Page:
Luckily, I instructed an ongoing professional development elsewhere in the afternoon. This is clearly the part of my work where I shine and am needed. They clapped for me when I was done- not the polite clapping of a professional audience, but enthusiastic gratitude clapping. Then, two teachers stayed after the end to ask me some questions and get my opinions of their lessons. They both liked and admired me.

So it is becoming clear. I am not so cut out for the administration that I do at the non-profit. That’s why S. is so frustrated with me. (Of course, I might have been more cut out for it if S. had ever communicated with me anything apart from “You made this mistake”, but that’s neither here nor there.) Nor do I gain tremendous satisfaction from it. It’s okay, but it isn’t the joy I get from presenting.

I can’t just give up the administration of the non-profit, because that’s where I make the bulk of my money. However, I am going to start transitioning back into a greater balance of the presentation/instruction aspect of my work I used to do- even if it makes me less money. Otherwise, I am not living up to this goal, even if S. suddenly became a wonderful communicator who adored me. (Hah!)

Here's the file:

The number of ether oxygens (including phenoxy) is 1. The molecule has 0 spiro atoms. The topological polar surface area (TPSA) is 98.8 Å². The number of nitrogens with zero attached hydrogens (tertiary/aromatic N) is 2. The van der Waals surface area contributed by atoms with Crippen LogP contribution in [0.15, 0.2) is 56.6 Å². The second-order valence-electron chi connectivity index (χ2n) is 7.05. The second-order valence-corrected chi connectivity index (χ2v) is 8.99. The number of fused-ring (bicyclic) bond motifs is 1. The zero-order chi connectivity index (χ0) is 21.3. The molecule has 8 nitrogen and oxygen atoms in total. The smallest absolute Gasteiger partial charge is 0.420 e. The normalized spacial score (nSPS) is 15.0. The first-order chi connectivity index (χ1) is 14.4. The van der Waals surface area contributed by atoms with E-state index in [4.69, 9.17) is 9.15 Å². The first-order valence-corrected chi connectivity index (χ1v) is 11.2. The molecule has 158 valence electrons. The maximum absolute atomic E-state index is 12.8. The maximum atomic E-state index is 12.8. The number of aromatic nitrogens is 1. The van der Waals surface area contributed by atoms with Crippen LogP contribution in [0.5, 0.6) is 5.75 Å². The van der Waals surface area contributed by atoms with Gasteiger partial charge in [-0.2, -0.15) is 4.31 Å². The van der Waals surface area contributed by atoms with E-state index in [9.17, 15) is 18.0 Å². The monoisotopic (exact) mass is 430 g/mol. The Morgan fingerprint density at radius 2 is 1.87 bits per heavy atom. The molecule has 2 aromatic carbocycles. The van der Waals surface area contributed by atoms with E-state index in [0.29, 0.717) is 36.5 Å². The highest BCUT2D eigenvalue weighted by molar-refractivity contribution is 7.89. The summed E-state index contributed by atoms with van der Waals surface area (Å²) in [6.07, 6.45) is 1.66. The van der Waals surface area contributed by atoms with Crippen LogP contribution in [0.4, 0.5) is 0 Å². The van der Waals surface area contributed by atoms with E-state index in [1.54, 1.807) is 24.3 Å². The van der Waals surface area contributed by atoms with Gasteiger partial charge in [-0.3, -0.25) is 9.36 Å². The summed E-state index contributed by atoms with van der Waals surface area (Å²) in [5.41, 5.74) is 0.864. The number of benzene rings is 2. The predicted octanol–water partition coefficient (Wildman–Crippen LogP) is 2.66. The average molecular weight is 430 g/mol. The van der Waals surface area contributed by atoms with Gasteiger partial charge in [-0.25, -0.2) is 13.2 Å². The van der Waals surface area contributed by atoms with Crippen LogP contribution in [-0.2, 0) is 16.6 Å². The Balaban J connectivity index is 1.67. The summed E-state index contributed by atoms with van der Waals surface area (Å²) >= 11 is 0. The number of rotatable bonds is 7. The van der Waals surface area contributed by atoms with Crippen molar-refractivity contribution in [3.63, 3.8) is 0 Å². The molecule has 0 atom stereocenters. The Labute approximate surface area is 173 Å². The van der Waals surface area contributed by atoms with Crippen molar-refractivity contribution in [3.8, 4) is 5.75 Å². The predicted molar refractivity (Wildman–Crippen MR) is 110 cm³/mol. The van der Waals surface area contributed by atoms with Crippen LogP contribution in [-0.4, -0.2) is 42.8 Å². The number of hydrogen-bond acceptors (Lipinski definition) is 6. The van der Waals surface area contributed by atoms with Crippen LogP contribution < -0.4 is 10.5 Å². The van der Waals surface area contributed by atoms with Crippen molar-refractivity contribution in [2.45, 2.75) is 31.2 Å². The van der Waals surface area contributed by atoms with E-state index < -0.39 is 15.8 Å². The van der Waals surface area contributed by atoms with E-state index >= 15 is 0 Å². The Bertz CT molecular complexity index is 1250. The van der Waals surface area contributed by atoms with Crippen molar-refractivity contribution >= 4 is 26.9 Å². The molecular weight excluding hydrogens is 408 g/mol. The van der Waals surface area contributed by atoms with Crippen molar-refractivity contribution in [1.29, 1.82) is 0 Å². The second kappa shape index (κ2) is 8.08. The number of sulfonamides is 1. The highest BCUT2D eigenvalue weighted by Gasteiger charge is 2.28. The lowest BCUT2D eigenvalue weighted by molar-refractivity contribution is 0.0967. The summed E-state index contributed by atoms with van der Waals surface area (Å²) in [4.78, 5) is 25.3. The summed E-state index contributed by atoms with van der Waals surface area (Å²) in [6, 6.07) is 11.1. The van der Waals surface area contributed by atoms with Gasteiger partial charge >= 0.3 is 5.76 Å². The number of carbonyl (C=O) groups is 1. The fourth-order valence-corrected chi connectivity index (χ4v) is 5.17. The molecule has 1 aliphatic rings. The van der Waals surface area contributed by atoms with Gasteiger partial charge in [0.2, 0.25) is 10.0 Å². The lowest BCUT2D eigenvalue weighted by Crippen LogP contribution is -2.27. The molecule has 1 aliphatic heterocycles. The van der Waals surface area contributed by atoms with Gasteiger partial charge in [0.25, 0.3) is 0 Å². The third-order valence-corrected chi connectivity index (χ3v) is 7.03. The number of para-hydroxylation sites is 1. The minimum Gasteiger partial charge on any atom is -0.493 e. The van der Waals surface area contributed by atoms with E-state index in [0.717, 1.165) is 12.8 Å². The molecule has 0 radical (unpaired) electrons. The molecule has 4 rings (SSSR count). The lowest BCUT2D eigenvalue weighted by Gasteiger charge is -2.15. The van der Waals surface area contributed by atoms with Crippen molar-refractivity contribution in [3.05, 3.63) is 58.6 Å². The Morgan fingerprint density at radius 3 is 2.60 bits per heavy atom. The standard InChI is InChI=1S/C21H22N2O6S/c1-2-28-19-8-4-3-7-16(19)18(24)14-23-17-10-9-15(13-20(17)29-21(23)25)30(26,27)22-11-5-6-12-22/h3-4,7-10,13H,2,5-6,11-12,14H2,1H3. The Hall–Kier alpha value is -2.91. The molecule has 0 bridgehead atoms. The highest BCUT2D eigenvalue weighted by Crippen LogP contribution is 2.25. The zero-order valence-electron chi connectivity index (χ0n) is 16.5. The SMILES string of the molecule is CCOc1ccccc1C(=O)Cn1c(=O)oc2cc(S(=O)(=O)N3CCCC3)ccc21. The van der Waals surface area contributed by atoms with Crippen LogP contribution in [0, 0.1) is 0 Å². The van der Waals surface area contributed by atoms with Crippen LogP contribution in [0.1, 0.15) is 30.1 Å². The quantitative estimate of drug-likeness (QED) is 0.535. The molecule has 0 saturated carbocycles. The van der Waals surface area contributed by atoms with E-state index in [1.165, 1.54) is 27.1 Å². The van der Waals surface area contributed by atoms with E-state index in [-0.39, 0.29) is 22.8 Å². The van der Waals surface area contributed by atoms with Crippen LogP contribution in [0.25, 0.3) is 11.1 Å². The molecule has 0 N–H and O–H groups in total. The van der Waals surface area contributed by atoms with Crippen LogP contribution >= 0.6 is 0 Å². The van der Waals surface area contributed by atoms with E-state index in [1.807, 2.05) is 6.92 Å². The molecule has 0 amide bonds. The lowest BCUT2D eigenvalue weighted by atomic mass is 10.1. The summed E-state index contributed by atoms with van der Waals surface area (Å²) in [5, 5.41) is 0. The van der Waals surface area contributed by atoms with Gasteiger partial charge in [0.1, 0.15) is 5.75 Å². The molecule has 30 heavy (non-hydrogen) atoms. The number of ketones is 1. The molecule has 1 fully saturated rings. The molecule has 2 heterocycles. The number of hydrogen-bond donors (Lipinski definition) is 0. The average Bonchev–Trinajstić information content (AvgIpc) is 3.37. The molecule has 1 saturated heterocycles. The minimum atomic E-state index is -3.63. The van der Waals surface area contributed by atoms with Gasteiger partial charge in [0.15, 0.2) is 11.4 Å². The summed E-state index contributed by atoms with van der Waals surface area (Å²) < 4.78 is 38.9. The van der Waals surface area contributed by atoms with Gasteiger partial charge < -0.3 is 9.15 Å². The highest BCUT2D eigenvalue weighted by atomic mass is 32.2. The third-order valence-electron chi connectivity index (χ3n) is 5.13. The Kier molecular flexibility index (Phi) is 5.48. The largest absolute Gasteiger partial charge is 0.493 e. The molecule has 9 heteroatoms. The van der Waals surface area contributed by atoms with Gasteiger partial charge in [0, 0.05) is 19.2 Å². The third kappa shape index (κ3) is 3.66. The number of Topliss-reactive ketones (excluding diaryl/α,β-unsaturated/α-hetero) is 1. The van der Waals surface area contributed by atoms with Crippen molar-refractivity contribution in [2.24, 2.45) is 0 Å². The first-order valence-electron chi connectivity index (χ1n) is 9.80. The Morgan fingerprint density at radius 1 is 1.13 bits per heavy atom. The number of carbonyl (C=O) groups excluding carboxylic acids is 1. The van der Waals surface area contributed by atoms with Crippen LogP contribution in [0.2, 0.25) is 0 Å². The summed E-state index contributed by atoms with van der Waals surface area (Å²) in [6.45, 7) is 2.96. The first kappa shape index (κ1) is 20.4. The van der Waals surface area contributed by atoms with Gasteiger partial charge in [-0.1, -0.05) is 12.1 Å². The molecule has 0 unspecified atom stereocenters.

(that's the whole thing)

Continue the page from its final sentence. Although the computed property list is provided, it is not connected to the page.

I am going to start by emailing the corporation I spoke to last week and telling them I am interested in pursuing the opportunity for per diem work with them. I have traditionally stuck with non-profits, but I think I can be of service to educators even when working with for-profit companies if I am presenting and instructing for them.



I started teaching a new 15 hour class last night.

It went SO well, and the participants clapped for me when the 3 hours were up. I told them that I genuinely looked forward to coming to work with them again next week. They were such a great, interested group!

It is these parts of my job that make me so energized and happy. I love presenting, and I am really good at it. I need to keep branching out beyond the low-paying center, pump up my freelancing, and earn what I deserve.



I am planning 2 more gigs

which will earn me another $1900- sweet!

SB is calling me back tomorrow, so we’ll see if there is any good news there. If there is, I will definitely need to hire someone steady to watch the girls after school- it will be too many late days to do piecemeal.

Unfortunately, even this extra work I’m picking up isn’t going to cut it once I lose my main source of income in July. So I’m going to have to re-envision how to make this work.



rosewilder has gotten 111 cheers on this goal.